5 Important Elements In Opening A Successful Restaurant

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There are many factors to consider when opening a restaurant. I recently had the pleasure of speaking with Founder & Chief Executive of Bureau Advisors, Jared Lewis. Jared’s consultancy firm works with clients in food service and hospitality, both independent and multi-unit.

Over the last 10 years, there’s been a tremendous interest in opening a restaurant from people with little to no experience in the food business. Individuals who consider themselves “foodies” have a lot of creative ideas that present new challenges. Jared specializes in helping these people who are in the pre-funding stage to achieve their goals and informs them operationally on what's necessary to be successful.

Here are the top 5 important elements to think about when opening a restaurant and some expert advice restauranteurs can use to be successful.

1. Create a sound business plan to attract investors

Bank financing for an independent, unproven concept is almost inaccessible.  “Most of the time, in NY anyway and really anywhere with independent ventures it’s mostly 'Angel' Whether they are friends and family or 2nd and 3rd-degree investors. Part of what you sell to an angel investor is accessibility and fun.  In exchange, hopefully, you’ll make your money back, but you’ll always have a reservation or a place to take clients.” Non-monetary motivations work for someone who has a spare 100K to spend in NY, particularly in finance. Consider doing a swot analysis for restaurant ideas and to find out information about competitors and your local market. Within your business plan, you should consider creating a website, and don't forget to create a privacy policy.

2. Choosing a harmonic design concept

You shouldn’t make design decisions without professional guidance. While aesthetics are critical when planning a restaurant, it's important to keep in mind that decisions should align with financial goals and realities first and foremost. “If you go to Per Se, you’re going to have plenty of room, people aren't on top one another because expectations are higher.  It's important as a business owner to know your price value equation what you're trying to accomplish.”  Incredibly impactful advice, especially when you look at multi-unit operations.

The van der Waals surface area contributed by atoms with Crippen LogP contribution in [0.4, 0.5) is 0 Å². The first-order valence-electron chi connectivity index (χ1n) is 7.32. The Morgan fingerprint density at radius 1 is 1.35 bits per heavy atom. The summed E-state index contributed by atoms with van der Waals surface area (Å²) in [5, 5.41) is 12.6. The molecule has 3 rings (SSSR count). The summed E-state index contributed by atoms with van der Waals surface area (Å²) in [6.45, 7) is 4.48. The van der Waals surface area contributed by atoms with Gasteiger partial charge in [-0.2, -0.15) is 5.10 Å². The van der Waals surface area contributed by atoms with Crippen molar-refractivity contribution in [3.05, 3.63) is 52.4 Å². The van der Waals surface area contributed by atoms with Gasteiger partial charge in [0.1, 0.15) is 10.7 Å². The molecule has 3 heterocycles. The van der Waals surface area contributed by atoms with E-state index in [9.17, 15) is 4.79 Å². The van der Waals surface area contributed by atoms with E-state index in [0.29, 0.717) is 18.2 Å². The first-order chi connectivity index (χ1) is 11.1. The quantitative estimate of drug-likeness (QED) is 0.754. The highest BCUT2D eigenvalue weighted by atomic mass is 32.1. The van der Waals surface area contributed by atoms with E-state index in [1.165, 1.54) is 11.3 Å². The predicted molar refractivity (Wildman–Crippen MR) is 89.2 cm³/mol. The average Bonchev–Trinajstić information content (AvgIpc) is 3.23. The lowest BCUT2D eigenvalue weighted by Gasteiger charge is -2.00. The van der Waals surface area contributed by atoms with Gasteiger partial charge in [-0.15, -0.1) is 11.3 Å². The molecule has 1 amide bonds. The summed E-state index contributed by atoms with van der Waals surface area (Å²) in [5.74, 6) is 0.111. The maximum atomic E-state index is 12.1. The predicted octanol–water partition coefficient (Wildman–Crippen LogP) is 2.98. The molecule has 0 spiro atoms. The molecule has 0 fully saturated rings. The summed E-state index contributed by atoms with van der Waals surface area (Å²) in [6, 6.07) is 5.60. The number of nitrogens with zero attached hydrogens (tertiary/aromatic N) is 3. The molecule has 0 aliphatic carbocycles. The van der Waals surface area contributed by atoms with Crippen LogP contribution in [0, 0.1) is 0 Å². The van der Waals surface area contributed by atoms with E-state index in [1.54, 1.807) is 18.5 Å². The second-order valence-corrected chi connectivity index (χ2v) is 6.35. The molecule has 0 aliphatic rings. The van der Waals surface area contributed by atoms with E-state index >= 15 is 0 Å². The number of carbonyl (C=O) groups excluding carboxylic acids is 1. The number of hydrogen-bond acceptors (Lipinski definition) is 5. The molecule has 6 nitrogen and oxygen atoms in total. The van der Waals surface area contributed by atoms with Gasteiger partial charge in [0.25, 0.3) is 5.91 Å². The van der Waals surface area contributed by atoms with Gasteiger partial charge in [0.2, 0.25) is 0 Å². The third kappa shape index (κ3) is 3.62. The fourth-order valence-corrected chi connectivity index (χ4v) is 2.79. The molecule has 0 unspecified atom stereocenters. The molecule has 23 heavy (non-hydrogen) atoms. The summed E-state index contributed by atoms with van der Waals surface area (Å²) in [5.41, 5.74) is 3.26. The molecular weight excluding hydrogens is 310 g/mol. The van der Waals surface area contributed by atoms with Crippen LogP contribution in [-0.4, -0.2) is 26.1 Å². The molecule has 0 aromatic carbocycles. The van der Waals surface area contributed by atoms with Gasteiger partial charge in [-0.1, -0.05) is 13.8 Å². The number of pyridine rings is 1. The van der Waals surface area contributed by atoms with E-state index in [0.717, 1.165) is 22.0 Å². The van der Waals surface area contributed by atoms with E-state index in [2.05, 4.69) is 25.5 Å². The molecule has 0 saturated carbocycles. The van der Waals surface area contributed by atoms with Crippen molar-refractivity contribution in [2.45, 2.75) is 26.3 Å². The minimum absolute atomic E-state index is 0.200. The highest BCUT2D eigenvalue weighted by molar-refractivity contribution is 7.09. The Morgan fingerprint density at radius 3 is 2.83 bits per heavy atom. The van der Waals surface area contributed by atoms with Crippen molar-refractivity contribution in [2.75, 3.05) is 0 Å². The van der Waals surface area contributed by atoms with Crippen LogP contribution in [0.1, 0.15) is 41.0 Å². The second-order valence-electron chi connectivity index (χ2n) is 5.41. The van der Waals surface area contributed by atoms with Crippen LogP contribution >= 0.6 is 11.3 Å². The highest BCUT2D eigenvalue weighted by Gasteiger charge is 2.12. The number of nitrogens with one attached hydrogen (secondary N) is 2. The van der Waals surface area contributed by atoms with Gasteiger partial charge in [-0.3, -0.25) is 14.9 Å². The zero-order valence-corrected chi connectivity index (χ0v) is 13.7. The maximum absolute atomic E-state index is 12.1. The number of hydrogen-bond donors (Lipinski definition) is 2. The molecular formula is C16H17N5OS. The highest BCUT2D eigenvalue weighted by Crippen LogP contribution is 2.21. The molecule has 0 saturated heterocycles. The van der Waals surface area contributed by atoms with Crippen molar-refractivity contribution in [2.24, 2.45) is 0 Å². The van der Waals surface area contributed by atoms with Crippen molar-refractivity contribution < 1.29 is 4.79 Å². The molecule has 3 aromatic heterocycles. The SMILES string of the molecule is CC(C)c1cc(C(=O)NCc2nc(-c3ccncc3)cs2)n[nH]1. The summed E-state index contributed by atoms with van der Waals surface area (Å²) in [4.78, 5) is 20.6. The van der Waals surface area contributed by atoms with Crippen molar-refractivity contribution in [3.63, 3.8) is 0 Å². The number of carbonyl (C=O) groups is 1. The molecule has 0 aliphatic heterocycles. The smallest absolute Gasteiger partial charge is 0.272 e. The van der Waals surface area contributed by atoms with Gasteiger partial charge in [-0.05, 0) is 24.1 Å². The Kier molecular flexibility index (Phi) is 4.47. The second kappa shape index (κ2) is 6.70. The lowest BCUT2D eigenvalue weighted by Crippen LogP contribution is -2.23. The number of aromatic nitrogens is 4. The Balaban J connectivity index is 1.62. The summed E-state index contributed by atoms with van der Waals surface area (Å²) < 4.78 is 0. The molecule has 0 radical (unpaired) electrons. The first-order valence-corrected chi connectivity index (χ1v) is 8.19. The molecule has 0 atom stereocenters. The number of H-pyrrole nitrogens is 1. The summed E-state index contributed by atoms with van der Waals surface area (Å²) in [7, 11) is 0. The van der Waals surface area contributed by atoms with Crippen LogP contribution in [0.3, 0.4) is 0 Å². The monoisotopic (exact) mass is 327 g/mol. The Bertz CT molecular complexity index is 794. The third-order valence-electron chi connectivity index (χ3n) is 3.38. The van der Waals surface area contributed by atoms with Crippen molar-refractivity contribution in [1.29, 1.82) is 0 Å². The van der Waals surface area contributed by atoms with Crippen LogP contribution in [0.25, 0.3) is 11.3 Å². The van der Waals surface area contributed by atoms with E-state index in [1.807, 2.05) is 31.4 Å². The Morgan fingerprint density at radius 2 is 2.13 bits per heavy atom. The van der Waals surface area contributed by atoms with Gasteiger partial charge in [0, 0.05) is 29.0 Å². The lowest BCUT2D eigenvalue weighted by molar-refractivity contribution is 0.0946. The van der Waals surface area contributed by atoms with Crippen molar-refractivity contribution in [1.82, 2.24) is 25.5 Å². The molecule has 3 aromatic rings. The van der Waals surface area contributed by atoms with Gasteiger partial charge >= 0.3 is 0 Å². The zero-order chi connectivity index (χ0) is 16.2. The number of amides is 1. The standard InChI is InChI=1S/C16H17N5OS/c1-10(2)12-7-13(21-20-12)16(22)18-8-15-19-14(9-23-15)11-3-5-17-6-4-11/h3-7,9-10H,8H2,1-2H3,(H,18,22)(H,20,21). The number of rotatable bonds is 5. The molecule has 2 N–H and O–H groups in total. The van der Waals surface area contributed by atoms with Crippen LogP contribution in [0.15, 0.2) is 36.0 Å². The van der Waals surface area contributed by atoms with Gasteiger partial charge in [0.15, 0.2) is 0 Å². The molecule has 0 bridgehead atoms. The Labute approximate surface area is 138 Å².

3. Technology Optimization

Spend more money on accounting and have an understanding of your business performance metrics. If a trusted waiter is entering bills or writing checks, you’re not going to have actionable information for a better performing business. “Inventory management and investing in the right kind of tools can make a huge difference. It’s about staying in business, so financial management has to be a focus.”  With razor-thin margins, waste reduction can also attribute to the financial impact.

4. Choosing a realistic location

“A lot of people get into leases that they will never be able to afford.  That can’t be an afterthought, you can’t fall in love with a space because it feels right.”  Benchmark what expenses should be as a function of revenue. Rent occupancy cost in NYC should be 8-10% of your budget.  Also think about foot traffic, if you have a destination location like Gowanus, Brooklyn it may be cheaper to lease. The money you save in occupancy you may need to spend on marketing to promote your business. It can also keep you from becoming part of the high restaurant failure statistics.

5. Staffing bench-strength

People are less reliable than you expect them to be. A “General rule of opening a new place: you should over-staff in the beginning until you know when people are invested.”  Often times, working in a restaurant is subsidizing other careers. Develop staff schedules around that, and a policy to deal with unpredictability. Employers shouldn’t treat their staff like placeholders. If you value employee goals outside of work they’ll be more motivated to perform well.  

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